Ankle sprains are an extremely common injury, with over 300,000 accident and emergency attendances involving an ankle sprain. In clinical practice, I have been seeing many more during the lockdown period and after as people take up more outdoor exercise.
What I often find is that patients are ill informed on the way to manage and ankle sprain. Many of the patients who I encounter feel they have very little guidance and are therefore anxious during the recovery. It can be a worrying time. Ankle sprains are painful. They swell and the swelling takes weeks and evens months to eventually subside. There is often extensive bruising, which can be very worrying for patients. And they can take weeks to recover from. An ankle sprain can take anything from 2 weeks to 6 weeks to recover, depending on the severity of the injury. In some cases it can even take months.
I would therefore just like to give a few tips and guidance on managing an injury to your ankle:
Can you weight bear? If the answer is no new cannot put weight on the injured ankle, then it is advised to get x-ray to check if there are any fractures.
Do you have bruising at the sole of your foot? If the answer is yes then I would strongly advise you seek a specialist foot and ankle orthopaedic consultant to check whether there is a significant, but subtle, injury to the foot.
RICE - This stands for rest, ice, compression, and elevation. This is the initial management to relieve the pain and inflammation when an ankle is injured. It is advisable to rest the ankle for a week or two. Ice can be applied in the form of a bag of frozen peas wrapped in a cloth. Compression may be in the form of a tubigrip compression stocking that will help with the swelling. It is not usually necessary to require any ankle braces at this stage. Whenever you can, elevate the ankle to reduce the swelling. Swelling can be persistent and most people will notice ankle to be swollen even up to 6 weeks since the injury. It will however eventually subside and it is important to follow the advice to reduce the swelling. Don’t forget to take regular painkillers if needed.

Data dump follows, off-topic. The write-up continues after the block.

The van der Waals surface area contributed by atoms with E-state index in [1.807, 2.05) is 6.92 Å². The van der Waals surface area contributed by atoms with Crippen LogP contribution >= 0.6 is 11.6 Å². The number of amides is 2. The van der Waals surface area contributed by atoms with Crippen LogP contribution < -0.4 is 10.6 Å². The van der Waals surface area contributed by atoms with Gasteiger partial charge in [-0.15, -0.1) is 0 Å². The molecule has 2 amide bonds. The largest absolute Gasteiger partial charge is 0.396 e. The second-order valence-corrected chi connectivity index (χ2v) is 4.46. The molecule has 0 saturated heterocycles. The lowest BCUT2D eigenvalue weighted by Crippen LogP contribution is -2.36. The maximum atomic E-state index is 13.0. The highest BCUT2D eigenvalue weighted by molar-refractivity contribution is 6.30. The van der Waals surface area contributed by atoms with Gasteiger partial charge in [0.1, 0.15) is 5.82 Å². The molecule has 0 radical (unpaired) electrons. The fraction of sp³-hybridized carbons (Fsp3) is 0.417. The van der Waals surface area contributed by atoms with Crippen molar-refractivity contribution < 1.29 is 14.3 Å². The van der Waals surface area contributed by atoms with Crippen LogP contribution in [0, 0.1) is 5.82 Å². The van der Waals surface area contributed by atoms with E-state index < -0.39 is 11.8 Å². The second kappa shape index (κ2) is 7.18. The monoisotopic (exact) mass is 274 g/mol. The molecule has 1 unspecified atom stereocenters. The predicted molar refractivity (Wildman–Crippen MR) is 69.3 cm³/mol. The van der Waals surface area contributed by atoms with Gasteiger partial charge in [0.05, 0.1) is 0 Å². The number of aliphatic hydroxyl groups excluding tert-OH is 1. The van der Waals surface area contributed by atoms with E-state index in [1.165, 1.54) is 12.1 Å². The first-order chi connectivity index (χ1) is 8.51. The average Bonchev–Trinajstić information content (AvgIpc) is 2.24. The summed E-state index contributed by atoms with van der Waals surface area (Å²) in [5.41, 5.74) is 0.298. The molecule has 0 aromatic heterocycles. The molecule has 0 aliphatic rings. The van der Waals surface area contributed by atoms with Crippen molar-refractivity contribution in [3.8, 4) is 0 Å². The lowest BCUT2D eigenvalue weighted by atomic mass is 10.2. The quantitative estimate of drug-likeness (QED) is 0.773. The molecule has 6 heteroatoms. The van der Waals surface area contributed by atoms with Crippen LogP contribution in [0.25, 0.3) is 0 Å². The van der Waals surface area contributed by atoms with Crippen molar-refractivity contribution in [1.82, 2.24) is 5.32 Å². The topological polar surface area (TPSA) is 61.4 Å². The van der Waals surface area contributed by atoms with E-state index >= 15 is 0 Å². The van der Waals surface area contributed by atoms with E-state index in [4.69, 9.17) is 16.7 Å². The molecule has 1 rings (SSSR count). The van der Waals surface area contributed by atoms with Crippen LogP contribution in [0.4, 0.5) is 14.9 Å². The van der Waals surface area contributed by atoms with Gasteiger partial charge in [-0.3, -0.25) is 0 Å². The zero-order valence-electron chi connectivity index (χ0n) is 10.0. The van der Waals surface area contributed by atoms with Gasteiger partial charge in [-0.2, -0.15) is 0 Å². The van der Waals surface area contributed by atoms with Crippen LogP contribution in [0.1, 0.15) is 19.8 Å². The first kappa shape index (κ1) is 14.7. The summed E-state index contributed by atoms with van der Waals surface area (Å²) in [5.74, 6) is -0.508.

Exercise the ankle – it is important to maintain motion within the ankle joint. The ankle will feel stiff for at least a few weeks. It may be difficult to do this for the first week, but by the second week you should be able to start pointing your foot upwards and downwards to start off with. By the end of the second week you can start writing the alphabet letters with your foot which will help maintain as much motion in your ankle. With general activity, this should exercise and strengthen the ankle sufficiently in most cases.
Reassess at 6 weeks - if you’re ankle still feels weak, continues to give way, or you have symptoms of clicking, locking, or popping around the ankle joint then it is worth seeking medical help in case there are any more subtle injuries to the ankle. The majority of the time, all that is required is maybe course of physiotherapy. Most of the time ankle sprains do eventually settle. It can take anything between 2 to 6 weeks to fully recover from an ankle sprain, depending on the severity of the injury. Only a minority of patients may continue to have problems and symptoms following an ankle injury. However if you do have persistent symptoms that are troubling, then there is no harm in seeking medical advice.